BYD dismisses US ambitions

The Chinese firm says it is “too complicated” to enter the US market

BYD dismisses US ambitions
BYD says it is not looking north from its planned Mexico base

China’s BYD expects to site an anticipated Mexican plant in the centre or south of the country, because it is not intending to manufacture cars there that will be exported north to the US.

The firm is developing a factory in Brazil that is due for completion next year, giving it a regional team that can also work on a Mexican facility, according to Stella Li, CEO of BYD Americas. It expects to greenlight the investment in the second half of the year.   

But Li told Yahoo Finance Live that Mexican manufacturing is not a precursor to importing BYD vehicles into the US. “Our target is that we build a facility in the south or central region… only to mainly support the Mexican market. It is not to build that Mexican manufacturing to support the US [market].

“A lot of US manufacturers are in the north, because it is easy to cross the border. But, for BYD, we are more looking for a place within a 20okm radius of Mexico City, [because] we are more targeted at the local market, Li continues.  

“We are not planning to come to the US,” she stresses. “It is too complicated. It is an interesting market, but it is very complicated if you are talking about EVs. The US market has slowed down a little bit on electrification.”

Lack of political clarity

Li admits that politics are one of the complicating factors, but stresses there are others, including issues with the US’ charging infrastructure — adding up to a situation where “it is confusing for the consumer” whether it is the right time to switch to EV.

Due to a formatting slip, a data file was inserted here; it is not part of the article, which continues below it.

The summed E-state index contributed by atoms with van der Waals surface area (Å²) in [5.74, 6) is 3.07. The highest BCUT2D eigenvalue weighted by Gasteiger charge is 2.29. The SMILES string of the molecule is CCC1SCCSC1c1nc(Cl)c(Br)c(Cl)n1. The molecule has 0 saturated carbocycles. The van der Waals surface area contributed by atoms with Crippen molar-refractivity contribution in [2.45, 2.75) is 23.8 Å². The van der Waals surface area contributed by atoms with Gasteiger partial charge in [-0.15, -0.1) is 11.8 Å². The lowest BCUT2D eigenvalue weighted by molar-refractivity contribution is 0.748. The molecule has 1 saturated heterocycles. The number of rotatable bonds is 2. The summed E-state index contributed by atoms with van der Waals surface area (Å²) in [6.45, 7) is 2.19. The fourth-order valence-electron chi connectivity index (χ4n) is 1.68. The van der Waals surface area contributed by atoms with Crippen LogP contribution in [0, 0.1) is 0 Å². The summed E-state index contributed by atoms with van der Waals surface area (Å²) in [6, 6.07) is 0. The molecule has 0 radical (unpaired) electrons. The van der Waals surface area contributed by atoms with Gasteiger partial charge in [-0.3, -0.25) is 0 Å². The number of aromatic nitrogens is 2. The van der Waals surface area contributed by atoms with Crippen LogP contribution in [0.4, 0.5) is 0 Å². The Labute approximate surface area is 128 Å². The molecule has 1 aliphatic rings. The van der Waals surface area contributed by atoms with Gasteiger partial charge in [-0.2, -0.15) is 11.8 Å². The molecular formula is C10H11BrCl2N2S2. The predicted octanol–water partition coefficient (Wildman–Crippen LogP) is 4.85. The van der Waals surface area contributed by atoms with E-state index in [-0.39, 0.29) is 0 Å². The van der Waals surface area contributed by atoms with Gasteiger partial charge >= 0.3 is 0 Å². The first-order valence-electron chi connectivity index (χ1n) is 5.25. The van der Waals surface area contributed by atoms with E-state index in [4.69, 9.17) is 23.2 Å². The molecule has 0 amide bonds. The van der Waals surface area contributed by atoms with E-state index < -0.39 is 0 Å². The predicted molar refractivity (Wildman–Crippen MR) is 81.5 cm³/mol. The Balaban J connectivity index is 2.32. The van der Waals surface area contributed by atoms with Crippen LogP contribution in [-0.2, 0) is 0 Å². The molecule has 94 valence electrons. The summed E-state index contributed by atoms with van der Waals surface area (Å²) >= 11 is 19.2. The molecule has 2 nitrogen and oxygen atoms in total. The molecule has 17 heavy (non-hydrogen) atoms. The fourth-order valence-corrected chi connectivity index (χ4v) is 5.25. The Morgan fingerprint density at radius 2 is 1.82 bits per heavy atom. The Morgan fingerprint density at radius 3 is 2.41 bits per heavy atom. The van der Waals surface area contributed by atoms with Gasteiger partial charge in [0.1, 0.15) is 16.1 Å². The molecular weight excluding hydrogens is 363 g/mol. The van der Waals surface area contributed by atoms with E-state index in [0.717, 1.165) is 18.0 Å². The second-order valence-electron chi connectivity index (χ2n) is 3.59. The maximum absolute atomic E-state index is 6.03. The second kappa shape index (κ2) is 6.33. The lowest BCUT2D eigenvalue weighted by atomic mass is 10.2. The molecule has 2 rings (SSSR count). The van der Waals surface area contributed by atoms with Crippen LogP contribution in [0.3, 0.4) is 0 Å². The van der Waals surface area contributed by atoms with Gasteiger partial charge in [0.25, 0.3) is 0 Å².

But she also suggests that partisan US politics, rather than US-China tensions, are more of a problem with US EV uptake. “There is too much confusing noise from different politic[al factions],” Li says, damaging confidence not only for customers but also OEMs.

The latter are therefore “not eager to invest” in US BEV manufacture, the BYD Americas chief continues, in sharp contrast to her firm’s home country. “In China, the message is strong — if you are not investing in electric cars, you are out, you will die, you will have no future,” she says.

And she criticises the Biden administration’s Inflation Reduction Act (IRA) incentives package for “a lot of restrictions” around Chinese suppliers which in turn “brings a lot of complexity to current EV manufacturing”. “It is too complicated for any OEM to achieve [the IRA] targets,” she warns, given Chinese players make up c.70pc of the battery supply chain.

“They should be all-in and they should be open,” Li says of how the US government should change its approach. “Remember why the US is competitively strong, it is because we are an open market. We will welcome everyone to come here and have free competition.

“Now it has become more of a protected market,” she laments.

And Li accuses Western OEMs selling into the US of "over-reacting" and being “a little too scared” by the threat of Chinese EV entrants, citing as an example previous Japanese and South Korean incursions that have only taken a portion of the US market. Earlier this month, lobby group the Alliance of American Manufacturing called for lawmakers to crack down on Chinese automakers' investments in Mexico, fearing "back-door entry" into the US.

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“I think it is a kind of game — you either need to participate, or you will be out,” she advises. “Trade protection will not help you.”

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